Oh my gosh, you guys, this year has been kicking me so hard. I’m sorry I skipped last week. My family ended up with a stomach bug, and I basically spent the whole week cleaning up throw up. It was just glorious, let me tell you. Now the stomach bug has seemed to move on out of the house, and I have about a hundred things I’m trying to catch up on. I also just discovered that my email hasn’t been sending or receiving messages since June 3rd, so if you’ve written me and you haven’t heard back, that’s why. I will try to catch up this week. (That should also kind of signal to you what kind of year this is. It’s been over a month and I’ve been so royally pummeled by life that I didn’t even realize my email hasn’t been working on a consistent basis.)
Anyway, it’s a little late, but here are your round 2 mini reviews. I’m working my way through round 3 books right now. I’m hoping to get them done soon. I will probably pop into the SPFBO group on Facebook when I’m a bit closer to having them done, and let all of you guys know to keep an eye out for the reviews when I’m ready to start working on them. It might be a bit of a pause though, as I have some medical things coming up (I’m getting some electrodes put into my spine, and my kid with a congenital kidney disorder is getting some invasive and horrible tests done) that have the potential of sidelining me for a few weeks. I’ll keep you posted, though.
The Medusa’s Daughter – T.O. Munro
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This book is a good change from the grimmer, darker sprawling epics that I’ve been reading recently. If you’re looking for a book that really focuses on relationships, and character development and the evolution of all of the above, then this book is your jam. Munro does a great job at showing how people fit together, and work together and all of the push and pull intricacies involved in all of that. If you really dig books that are more personal, and more intimate, and perhaps you want to give yourself a break from all of the blood and gore that you can find in the genre, than this one fits your bill. The writing is superb. On a line-by-line basis, I found very little to pick at. However, you might find the pacing a bit slow, and a lack of tension is felt. On the flip side, there really is something to say for an author that can keep me hooked throughout a book purely because I’m really enjoying his characters, and the relationships he’s developing and toying with. This is the start of a series, and I am excited to see what happens next. On the whole, Munro’s book is a different sort of beast. It’s a bit quieter, a bit slower, a bit more intimate, but completely enjoyable.
Award: The most intimate
Gateway to Nifleheim – Glenn G. Thater
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I struggled a little with this book. You see, I really enjoy details. I think details are awesome, but sometimes details can bog down the plot. I think this was the case in this book. The details were great, and the descriptions were wonderful, but sometime it got to be a little too much, and some descriptions and details happened in weird places, like battle scenes. All of this worked to make a book that was kind of confusing, with the pacing sort of off kilter – fast in some places, slow in others. I wasn’t always completely clear on which character was doing what, and some of the dialogue could have used some trimming and/or clarifying. However, with all that said and done, the writing was good, and I can tell that Thater put a ton of thought and passion into his book, and once I got used to his style and the general parameters of the story being told, I enjoyed myself. Could this book use a little more editing? Yes, but as it is, it’s a passionate, well researched and well written tale and the start of a series that promises to be interesting.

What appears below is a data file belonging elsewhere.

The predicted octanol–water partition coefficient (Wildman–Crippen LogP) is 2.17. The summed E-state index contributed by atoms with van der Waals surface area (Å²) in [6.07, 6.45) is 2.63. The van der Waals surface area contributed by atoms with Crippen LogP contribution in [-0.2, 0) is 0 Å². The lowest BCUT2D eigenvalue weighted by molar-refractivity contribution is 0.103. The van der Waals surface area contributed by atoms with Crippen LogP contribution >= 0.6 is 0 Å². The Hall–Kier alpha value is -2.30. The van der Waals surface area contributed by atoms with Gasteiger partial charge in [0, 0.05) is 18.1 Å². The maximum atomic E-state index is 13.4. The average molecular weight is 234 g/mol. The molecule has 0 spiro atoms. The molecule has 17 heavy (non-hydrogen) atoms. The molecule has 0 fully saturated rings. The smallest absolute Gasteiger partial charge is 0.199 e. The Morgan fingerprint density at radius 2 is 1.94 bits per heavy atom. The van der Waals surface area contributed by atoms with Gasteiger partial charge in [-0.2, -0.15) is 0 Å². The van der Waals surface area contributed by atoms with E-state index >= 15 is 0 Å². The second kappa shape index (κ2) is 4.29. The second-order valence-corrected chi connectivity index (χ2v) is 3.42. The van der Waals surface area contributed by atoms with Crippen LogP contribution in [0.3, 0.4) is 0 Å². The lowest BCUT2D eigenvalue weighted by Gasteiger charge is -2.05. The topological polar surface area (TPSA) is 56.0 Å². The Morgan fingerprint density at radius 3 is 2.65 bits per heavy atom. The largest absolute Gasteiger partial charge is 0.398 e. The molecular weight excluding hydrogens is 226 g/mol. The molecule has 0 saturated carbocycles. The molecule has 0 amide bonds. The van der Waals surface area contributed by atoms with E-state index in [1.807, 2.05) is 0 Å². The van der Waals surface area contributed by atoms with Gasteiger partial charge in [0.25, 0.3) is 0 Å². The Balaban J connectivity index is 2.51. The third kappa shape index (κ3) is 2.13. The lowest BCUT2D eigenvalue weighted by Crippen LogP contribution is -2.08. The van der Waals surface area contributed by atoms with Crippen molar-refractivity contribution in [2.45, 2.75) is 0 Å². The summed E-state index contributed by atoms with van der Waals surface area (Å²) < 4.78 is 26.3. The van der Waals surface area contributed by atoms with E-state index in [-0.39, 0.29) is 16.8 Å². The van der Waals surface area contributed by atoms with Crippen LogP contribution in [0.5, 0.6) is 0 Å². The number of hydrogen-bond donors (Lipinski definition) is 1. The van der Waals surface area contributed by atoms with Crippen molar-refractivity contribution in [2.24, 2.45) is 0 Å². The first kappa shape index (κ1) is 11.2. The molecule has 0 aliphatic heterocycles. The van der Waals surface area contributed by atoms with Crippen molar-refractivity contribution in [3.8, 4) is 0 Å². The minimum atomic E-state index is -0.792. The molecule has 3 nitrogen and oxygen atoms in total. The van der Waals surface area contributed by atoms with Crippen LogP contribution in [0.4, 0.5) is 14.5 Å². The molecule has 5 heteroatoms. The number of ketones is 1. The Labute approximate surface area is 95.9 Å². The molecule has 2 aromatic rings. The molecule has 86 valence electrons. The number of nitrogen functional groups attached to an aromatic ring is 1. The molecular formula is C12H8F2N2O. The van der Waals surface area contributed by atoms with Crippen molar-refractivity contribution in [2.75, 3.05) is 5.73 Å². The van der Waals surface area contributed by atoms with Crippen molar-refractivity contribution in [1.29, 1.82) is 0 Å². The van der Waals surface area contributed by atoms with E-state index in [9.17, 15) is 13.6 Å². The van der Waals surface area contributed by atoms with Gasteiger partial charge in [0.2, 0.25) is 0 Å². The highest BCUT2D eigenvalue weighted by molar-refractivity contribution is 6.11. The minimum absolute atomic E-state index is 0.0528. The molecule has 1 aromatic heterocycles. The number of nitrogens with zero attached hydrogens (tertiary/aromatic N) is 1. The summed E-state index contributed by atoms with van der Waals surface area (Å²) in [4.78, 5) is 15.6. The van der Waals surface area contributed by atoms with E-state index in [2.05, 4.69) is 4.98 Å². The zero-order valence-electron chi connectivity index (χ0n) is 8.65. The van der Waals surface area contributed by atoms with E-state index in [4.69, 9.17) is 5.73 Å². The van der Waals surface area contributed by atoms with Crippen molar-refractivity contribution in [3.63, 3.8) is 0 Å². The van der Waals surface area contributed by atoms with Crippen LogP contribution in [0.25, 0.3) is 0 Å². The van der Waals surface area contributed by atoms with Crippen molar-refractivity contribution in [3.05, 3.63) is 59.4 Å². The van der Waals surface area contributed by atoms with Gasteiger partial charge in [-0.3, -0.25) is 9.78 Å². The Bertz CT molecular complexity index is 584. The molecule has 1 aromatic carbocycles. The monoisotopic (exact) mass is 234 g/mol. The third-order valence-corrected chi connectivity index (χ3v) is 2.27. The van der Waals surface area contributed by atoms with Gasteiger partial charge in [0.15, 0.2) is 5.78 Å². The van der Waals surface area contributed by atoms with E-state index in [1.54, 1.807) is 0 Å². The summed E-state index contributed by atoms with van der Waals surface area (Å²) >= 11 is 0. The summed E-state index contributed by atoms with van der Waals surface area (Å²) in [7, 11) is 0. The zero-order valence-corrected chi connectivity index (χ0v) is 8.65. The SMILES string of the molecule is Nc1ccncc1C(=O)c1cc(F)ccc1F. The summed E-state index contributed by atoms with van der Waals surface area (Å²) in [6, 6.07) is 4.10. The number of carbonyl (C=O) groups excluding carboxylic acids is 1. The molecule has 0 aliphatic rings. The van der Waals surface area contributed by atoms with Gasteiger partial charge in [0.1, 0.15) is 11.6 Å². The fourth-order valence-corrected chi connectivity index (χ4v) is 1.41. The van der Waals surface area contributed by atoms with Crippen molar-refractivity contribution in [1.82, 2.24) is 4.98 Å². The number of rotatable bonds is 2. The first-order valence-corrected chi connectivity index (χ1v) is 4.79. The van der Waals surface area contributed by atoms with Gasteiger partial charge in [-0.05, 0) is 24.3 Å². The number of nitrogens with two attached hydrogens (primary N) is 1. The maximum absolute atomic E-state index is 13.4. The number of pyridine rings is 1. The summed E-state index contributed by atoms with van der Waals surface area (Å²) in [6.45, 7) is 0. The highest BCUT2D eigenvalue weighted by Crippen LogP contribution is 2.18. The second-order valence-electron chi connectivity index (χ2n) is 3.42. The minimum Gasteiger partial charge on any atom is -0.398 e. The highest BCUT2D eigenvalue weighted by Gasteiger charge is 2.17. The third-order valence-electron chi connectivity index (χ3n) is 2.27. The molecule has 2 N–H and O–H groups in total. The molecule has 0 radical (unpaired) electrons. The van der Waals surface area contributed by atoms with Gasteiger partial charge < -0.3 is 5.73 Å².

Award: Most detailed world building
Pledges of Honor – Joyce Reynolds-Ward
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This book felt very Native American to me. In fact, the mention of buffalo is in the first chapter and I enjoyed that immensely. I haven’t read more than a very few fantasy books that are set in a sort of Native American-esque world. Bravo to the author for that. The magic system is likewise interesting, lots of talk of potions and the various things that go into potions. There’s grand, sweeping characters, and gods, and the mortals that clash with them. My niggles are few. I would have enjoyed a bit more in the way of descriptions. Sometimes I couldn’t quite picture where things where happening, or the people/elements involved in said happenings. A little more in the way of descriptions could have gone a long way toward making this book really take over my mind as I read. I also feel like because this book is set in a unique secondary world, the lack of Secondly, there were some sentences that felt a little oddly worded, and some conversations that were confusing. Some tighter editing would clear that up really fast. Secondly, I felt like some of the characters fell into tropey roles, the gorgeous, mysterious guy. The woman who finds herself an unwitting participant in this gigantic game. However, when it’s all said and done, this book dazzled me quite a bit despite its flaws. The setting is unique, and it’s easy to read and easy to enjoy.